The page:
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HTTP/2.0 to enforce HTTPS encryption

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Chair of the working group developing the HTTP/2 protocol has revealed that the new protocol will only work with HTTPS URIs as a response to pervasive monitoring by law enforcement and government agencies across the globe.

Announcing the development Mark Nottingham tweeted “HTTP/2.0 will only work for https:// URIs — part of @ietf response to pervasive monitoring.”

Nottingham detailed the reasons behind such a decision in a mailer titled “Moving forward on improving HTTP’s security.” Nottingham revealed that the working group had three relevant proposals considering the increasing need of encryption over the web.

First one was “Opportunistic encryption for http:// URIs without server authentication — a.k.a. “TLS Relaxed” as per draft-nottingham-http2-encryption”, second was “Opportunistic encryption for http:// URIs with server authentication — the same mechanism, but not “relaxed”, along with some form of downgrade protection”, and the final choice was “HTTP/2 to only be used with https:// URIs on the “open” Internet. http:// URIs would continue to use HTTP/1 (and of course it would still be possible for older HTTP/1 clients to still interoperate with https:// URIs).”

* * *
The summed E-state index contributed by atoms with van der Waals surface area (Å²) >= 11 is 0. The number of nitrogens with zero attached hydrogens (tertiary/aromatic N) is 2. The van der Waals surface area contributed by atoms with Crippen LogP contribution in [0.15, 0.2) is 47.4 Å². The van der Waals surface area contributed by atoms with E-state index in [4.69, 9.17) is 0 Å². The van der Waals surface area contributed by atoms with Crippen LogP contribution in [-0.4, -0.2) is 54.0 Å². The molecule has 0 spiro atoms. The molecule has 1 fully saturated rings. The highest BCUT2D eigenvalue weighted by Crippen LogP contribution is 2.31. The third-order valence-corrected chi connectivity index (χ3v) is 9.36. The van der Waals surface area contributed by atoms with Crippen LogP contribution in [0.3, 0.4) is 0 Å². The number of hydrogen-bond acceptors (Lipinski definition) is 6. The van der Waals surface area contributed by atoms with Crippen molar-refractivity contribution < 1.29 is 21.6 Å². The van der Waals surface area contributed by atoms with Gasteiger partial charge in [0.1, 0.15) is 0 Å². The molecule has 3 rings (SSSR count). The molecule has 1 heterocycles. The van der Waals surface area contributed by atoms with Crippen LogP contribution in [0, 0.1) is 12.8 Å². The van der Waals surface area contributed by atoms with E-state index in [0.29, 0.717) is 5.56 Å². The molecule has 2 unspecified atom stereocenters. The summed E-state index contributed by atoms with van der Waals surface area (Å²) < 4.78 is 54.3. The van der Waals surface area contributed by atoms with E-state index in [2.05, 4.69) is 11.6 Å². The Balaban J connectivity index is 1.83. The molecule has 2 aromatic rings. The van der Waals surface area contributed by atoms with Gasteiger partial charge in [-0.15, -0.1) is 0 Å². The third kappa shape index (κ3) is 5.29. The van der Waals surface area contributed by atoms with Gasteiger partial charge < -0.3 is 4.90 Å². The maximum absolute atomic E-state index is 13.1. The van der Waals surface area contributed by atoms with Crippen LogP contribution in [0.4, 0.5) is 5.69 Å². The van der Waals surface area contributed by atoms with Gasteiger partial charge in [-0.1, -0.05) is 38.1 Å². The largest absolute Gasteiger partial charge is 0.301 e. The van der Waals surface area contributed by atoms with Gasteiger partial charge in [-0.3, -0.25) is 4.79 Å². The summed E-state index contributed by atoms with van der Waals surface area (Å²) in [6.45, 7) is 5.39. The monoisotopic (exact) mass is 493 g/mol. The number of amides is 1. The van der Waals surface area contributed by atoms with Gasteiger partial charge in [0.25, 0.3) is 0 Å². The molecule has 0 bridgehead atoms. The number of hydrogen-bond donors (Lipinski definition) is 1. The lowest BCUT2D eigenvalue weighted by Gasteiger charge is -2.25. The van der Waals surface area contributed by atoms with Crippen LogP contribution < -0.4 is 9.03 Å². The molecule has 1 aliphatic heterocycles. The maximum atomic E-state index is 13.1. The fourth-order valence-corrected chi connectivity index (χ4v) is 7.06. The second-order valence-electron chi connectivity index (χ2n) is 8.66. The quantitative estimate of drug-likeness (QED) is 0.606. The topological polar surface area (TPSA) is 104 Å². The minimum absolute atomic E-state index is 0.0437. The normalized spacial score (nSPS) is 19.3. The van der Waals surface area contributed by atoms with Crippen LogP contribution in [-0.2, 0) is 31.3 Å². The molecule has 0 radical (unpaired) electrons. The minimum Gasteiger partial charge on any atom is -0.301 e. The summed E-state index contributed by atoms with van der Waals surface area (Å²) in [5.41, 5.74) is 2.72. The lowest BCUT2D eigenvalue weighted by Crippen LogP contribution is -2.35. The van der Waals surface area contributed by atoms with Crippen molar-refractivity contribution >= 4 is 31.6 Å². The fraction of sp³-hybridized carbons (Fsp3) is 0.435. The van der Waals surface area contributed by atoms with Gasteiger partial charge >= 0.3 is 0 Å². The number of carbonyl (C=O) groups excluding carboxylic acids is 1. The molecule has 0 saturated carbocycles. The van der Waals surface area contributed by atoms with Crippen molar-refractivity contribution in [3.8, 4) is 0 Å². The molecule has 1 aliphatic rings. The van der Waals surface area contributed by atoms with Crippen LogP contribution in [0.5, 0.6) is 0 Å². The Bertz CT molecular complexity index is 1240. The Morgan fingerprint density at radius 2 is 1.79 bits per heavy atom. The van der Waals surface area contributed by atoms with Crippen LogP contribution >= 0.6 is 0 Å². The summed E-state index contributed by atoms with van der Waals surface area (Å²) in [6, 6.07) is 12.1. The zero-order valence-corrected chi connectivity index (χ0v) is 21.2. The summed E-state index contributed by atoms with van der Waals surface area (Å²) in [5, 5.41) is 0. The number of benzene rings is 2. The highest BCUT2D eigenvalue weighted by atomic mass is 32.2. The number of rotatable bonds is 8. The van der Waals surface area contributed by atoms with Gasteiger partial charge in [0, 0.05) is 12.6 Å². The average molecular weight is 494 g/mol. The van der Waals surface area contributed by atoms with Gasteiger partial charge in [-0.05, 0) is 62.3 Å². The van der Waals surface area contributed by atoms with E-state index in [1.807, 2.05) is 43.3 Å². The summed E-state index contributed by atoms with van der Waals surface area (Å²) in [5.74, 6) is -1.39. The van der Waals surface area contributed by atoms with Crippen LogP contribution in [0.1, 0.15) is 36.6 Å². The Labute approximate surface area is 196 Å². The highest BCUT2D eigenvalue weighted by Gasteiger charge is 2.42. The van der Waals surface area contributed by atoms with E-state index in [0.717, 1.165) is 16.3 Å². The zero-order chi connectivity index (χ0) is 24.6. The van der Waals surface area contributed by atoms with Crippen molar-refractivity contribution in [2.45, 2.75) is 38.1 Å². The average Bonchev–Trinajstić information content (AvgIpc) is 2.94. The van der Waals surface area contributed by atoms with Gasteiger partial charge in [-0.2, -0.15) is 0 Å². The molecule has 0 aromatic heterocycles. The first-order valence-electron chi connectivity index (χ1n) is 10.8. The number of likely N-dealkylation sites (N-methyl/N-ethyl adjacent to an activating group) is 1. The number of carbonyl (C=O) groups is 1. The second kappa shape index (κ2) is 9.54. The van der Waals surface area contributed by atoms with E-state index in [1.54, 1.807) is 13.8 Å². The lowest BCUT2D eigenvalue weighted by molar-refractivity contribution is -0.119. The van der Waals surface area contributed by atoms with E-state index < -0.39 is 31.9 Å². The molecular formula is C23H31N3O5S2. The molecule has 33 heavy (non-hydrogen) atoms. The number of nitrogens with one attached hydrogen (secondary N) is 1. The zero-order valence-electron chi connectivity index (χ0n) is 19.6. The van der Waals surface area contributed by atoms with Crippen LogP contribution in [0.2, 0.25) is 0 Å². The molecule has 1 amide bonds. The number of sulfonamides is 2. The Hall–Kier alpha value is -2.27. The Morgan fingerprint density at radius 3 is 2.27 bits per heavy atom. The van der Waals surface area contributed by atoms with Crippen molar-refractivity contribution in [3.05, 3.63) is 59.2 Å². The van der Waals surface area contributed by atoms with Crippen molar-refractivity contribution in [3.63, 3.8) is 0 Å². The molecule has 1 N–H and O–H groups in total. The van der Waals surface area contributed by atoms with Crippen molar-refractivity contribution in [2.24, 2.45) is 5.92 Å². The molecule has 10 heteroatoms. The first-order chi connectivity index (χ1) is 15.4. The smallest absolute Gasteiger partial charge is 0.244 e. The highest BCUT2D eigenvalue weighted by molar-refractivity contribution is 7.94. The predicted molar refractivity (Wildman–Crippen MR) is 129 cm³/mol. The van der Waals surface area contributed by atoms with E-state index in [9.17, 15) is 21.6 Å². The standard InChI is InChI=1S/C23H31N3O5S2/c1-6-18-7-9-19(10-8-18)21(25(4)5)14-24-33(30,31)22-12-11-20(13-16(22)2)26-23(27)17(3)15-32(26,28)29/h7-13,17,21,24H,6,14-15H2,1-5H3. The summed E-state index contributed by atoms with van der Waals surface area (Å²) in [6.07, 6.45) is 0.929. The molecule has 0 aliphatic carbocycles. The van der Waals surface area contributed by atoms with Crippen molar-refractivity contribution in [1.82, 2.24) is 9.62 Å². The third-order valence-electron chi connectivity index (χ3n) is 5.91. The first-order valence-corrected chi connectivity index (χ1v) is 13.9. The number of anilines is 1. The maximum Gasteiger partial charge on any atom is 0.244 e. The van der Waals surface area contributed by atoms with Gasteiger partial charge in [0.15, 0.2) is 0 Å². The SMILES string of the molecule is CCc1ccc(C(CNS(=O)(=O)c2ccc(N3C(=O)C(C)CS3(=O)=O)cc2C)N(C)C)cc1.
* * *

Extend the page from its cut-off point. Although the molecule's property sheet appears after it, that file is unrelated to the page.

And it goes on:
Nottingham noted that the third option was the most preferred one since it was more straightforward; provides stronger protection against active attacks; is supported by browser vendors; and can be put into practice without changes to the existing draft for HTTP/2.0.

The chair however notes that it will be necessary to “define how to use HTTP/2.0 with http:// URIs, because in some use cases, an implementer may make an informed choice to use the protocol without encryption.”

“However, for the common case—browsing the open Web—you’ll need to use https:// URIs and if you want to use the newest version of HTTP.”

However, there are those who have already questioned the effectiveness of the new protocol given the provision of allowing HTTP. Michael Sweet, Chair of IEEE’s printer working group and a senior printing engineer at Apple, wrote “… I honestly don’t see how this WG can actually enforce/mandate https:// and still allow http:// URIs.”